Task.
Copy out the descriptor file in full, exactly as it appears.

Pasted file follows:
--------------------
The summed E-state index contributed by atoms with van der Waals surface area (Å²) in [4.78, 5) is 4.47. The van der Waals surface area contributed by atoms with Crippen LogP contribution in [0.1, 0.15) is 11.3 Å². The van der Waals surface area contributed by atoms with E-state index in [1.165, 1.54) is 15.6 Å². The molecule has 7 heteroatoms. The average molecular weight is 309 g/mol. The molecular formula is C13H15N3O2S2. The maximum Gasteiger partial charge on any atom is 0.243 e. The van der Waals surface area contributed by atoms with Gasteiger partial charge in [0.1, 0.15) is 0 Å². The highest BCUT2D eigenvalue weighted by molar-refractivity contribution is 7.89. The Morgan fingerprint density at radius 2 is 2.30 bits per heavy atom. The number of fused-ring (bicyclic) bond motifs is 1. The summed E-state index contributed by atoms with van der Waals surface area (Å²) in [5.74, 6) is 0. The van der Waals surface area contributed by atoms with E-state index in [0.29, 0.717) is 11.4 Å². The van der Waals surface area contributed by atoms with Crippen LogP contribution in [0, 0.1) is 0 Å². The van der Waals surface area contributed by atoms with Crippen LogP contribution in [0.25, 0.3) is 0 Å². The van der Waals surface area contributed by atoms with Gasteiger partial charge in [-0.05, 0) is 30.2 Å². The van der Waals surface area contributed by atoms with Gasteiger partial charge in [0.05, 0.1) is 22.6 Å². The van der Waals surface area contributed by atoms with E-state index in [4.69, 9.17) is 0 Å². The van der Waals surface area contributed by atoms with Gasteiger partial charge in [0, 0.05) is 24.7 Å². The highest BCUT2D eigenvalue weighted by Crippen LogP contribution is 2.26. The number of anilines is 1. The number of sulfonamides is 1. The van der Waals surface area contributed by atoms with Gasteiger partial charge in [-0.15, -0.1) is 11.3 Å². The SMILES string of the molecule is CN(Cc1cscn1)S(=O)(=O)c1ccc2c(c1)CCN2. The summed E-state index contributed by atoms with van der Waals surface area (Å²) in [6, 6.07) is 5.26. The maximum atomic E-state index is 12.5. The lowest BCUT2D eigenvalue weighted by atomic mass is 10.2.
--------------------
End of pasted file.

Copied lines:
The summed E-state index contributed by atoms with van der Waals surface area (Å²) in [4.78, 5) is 4.47. The van der Waals surface area contributed by atoms with Crippen LogP contribution in [0.1, 0.15) is 11.3 Å². The van der Waals surface area contributed by atoms with E-state index in [1.165, 1.54) is 15.6 Å². The molecule has 7 heteroatoms. The average molecular weight is 309 g/mol. The molecular formula is C13H15N3O2S2. The maximum Gasteiger partial charge on any atom is 0.243 e. The van der Waals surface area contributed by atoms with Gasteiger partial charge in [0.1, 0.15) is 0 Å². The highest BCUT2D eigenvalue weighted by molar-refractivity contribution is 7.89. The Morgan fingerprint density at radius 2 is 2.30 bits per heavy atom. The number of fused-ring (bicyclic) bond motifs is 1. The summed E-state index contributed by atoms with van der Waals surface area (Å²) in [5.74, 6) is 0. The van der Waals surface area contributed by atoms with E-state index in [0.29, 0.717) is 11.4 Å². The van der Waals surface area contributed by atoms with Crippen LogP contribution in [0, 0.1) is 0 Å². The van der Waals surface area contributed by atoms with Crippen LogP contribution in [0.25, 0.3) is 0 Å². The van der Waals surface area contributed by atoms with Gasteiger partial charge in [-0.05, 0) is 30.2 Å². The van der Waals surface area contributed by atoms with Gasteiger partial charge in [0.05, 0.1) is 22.6 Å². The van der Waals surface area contributed by atoms with E-state index in [4.69, 9.17) is 0 Å². The van der Waals surface area contributed by atoms with Gasteiger partial charge in [0, 0.05) is 24.7 Å². The highest BCUT2D eigenvalue weighted by Crippen LogP contribution is 2.26. The number of anilines is 1. The number of sulfonamides is 1. The van der Waals surface area contributed by atoms with Gasteiger partial charge in [-0.15, -0.1) is 11.3 Å². The SMILES string of the molecule is CN(Cc1cscn1)S(=O)(=O)c1ccc2c(c1)CCN2. The summed E-state index contributed by atoms with van der Waals surface area (Å²) in [6, 6.07) is 5.26. The maximum atomic E-state index is 12.5. The lowest BCUT2D eigenvalue weighted by atomic mass is 10.2.